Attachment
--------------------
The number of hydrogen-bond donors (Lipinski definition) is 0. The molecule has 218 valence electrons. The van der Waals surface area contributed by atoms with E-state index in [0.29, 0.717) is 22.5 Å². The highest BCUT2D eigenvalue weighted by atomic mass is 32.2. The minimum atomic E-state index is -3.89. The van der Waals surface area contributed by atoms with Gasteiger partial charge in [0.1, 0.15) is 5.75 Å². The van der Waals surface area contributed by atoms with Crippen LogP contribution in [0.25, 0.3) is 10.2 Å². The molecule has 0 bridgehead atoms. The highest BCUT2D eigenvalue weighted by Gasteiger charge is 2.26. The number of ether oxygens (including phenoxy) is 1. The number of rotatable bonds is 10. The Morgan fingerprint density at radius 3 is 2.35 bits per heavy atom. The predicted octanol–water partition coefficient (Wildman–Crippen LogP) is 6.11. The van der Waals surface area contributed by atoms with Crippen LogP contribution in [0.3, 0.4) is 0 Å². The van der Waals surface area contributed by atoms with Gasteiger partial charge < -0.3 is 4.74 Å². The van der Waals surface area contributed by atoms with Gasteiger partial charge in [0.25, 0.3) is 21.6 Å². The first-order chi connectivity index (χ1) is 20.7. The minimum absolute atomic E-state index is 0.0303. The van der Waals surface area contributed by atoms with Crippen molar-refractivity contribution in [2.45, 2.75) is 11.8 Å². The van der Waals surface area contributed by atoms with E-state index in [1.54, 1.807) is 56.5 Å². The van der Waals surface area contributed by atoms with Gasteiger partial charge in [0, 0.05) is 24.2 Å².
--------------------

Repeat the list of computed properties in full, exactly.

The number of hydrogen-bond donors (Lipinski definition) is 0. The molecule has 218 valence electrons. The van der Waals surface area contributed by atoms with E-state index in [0.29, 0.717) is 22.5 Å². The highest BCUT2D eigenvalue weighted by atomic mass is 32.2. The minimum atomic E-state index is -3.89. The van der Waals surface area contributed by atoms with Gasteiger partial charge in [0.1, 0.15) is 5.75 Å². The van der Waals surface area contributed by atoms with Crippen LogP contribution in [0.25, 0.3) is 10.2 Å². The molecule has 0 bridgehead atoms. The highest BCUT2D eigenvalue weighted by Gasteiger charge is 2.26. The number of ether oxygens (including phenoxy) is 1. The number of rotatable bonds is 10. The Morgan fingerprint density at radius 3 is 2.35 bits per heavy atom. The predicted octanol–water partition coefficient (Wildman–Crippen LogP) is 6.11. The van der Waals surface area contributed by atoms with Crippen LogP contribution in [0.3, 0.4) is 0 Å². The van der Waals surface area contributed by atoms with Gasteiger partial charge < -0.3 is 4.74 Å². The van der Waals surface area contributed by atoms with Gasteiger partial charge in [0.25, 0.3) is 21.6 Å². The first-order chi connectivity index (χ1) is 20.7. The minimum absolute atomic E-state index is 0.0303. The van der Waals surface area contributed by atoms with Crippen molar-refractivity contribution in [2.45, 2.75) is 11.8 Å². The van der Waals surface area contributed by atoms with E-state index in [1.54, 1.807) is 56.5 Å². The van der Waals surface area contributed by atoms with Gasteiger partial charge in [0, 0.05) is 24.2 Å².